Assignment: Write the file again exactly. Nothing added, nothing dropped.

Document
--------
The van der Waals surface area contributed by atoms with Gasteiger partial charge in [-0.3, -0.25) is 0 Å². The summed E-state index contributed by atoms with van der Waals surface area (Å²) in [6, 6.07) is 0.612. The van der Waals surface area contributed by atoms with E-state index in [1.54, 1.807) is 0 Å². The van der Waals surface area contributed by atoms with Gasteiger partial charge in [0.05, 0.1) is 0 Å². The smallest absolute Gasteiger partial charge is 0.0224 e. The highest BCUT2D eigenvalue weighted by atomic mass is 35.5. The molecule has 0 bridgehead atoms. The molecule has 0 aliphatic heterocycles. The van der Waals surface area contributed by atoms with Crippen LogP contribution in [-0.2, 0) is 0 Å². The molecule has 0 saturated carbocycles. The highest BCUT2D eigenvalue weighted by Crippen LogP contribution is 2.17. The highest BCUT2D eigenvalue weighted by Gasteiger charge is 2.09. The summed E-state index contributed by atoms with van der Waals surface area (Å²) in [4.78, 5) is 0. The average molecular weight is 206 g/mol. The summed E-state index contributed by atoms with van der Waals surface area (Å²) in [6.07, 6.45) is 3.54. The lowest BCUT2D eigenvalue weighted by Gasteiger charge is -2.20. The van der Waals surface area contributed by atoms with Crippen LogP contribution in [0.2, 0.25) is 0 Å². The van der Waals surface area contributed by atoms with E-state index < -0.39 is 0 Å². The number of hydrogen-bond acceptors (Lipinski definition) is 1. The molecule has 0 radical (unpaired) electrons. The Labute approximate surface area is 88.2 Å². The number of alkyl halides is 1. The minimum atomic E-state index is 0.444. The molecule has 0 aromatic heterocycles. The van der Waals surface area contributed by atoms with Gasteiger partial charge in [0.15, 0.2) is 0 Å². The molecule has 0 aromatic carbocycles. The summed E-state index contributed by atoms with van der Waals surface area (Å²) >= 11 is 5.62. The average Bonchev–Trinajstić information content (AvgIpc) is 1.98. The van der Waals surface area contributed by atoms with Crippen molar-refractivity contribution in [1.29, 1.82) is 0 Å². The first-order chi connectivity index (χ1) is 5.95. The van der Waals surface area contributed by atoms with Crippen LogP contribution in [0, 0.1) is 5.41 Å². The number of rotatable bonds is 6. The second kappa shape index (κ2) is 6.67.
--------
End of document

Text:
The van der Waals surface area contributed by atoms with Gasteiger partial charge in [-0.3, -0.25) is 0 Å². The summed E-state index contributed by atoms with van der Waals surface area (Å²) in [6, 6.07) is 0.612. The van der Waals surface area contributed by atoms with E-state index in [1.54, 1.807) is 0 Å². The van der Waals surface area contributed by atoms with Gasteiger partial charge in [0.05, 0.1) is 0 Å². The smallest absolute Gasteiger partial charge is 0.0224 e. The highest BCUT2D eigenvalue weighted by atomic mass is 35.5. The molecule has 0 bridgehead atoms. The molecule has 0 aliphatic heterocycles. The van der Waals surface area contributed by atoms with Crippen LogP contribution in [-0.2, 0) is 0 Å². The molecule has 0 saturated carbocycles. The highest BCUT2D eigenvalue weighted by Crippen LogP contribution is 2.17. The highest BCUT2D eigenvalue weighted by Gasteiger charge is 2.09. The summed E-state index contributed by atoms with van der Waals surface area (Å²) in [4.78, 5) is 0. The average molecular weight is 206 g/mol. The summed E-state index contributed by atoms with van der Waals surface area (Å²) in [6.07, 6.45) is 3.54. The lowest BCUT2D eigenvalue weighted by Gasteiger charge is -2.20. The van der Waals surface area contributed by atoms with Crippen LogP contribution in [0.2, 0.25) is 0 Å². The van der Waals surface area contributed by atoms with E-state index < -0.39 is 0 Å². The number of hydrogen-bond acceptors (Lipinski definition) is 1. The molecule has 0 radical (unpaired) electrons. The Labute approximate surface area is 88.2 Å². The number of alkyl halides is 1. The minimum atomic E-state index is 0.444. The molecule has 0 aromatic heterocycles. The van der Waals surface area contributed by atoms with Gasteiger partial charge in [0.15, 0.2) is 0 Å². The molecule has 0 aromatic carbocycles. The summed E-state index contributed by atoms with van der Waals surface area (Å²) >= 11 is 5.62. The average Bonchev–Trinajstić information content (AvgIpc) is 1.98. The van der Waals surface area contributed by atoms with Crippen molar-refractivity contribution in [1.29, 1.82) is 0 Å². The first-order chi connectivity index (χ1) is 5.95. The van der Waals surface area contributed by atoms with Crippen LogP contribution in [0, 0.1) is 5.41 Å². The number of rotatable bonds is 6. The second kappa shape index (κ2) is 6.67.